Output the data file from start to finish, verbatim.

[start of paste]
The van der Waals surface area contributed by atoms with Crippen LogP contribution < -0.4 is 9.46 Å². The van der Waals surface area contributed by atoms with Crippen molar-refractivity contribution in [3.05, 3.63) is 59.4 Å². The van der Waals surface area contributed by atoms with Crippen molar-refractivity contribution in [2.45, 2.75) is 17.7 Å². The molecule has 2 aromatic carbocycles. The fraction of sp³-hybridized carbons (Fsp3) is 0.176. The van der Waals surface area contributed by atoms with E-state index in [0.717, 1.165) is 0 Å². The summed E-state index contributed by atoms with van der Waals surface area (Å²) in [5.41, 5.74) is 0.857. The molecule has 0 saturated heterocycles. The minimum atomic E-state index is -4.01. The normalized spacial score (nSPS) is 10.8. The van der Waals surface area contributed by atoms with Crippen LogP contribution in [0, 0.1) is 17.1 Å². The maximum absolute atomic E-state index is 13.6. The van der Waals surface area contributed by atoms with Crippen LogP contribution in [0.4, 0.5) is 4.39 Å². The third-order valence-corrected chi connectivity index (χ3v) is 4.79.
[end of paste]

The van der Waals surface area contributed by atoms with Crippen LogP contribution < -0.4 is 9.46 Å². The van der Waals surface area contributed by atoms with Crippen molar-refractivity contribution in [3.05, 3.63) is 59.4 Å². The van der Waals surface area contributed by atoms with Crippen molar-refractivity contribution in [2.45, 2.75) is 17.7 Å². The molecule has 2 aromatic carbocycles. The fraction of sp³-hybridized carbons (Fsp3) is 0.176. The van der Waals surface area contributed by atoms with E-state index in [0.717, 1.165) is 0 Å². The summed E-state index contributed by atoms with van der Waals surface area (Å²) in [5.41, 5.74) is 0.857. The molecule has 0 saturated heterocycles. The minimum atomic E-state index is -4.01. The normalized spacial score (nSPS) is 10.8. The van der Waals surface area contributed by atoms with Crippen LogP contribution in [0, 0.1) is 17.1 Å². The maximum absolute atomic E-state index is 13.6. The van der Waals surface area contributed by atoms with Crippen LogP contribution in [0.4, 0.5) is 4.39 Å². The third-order valence-corrected chi connectivity index (χ3v) is 4.79.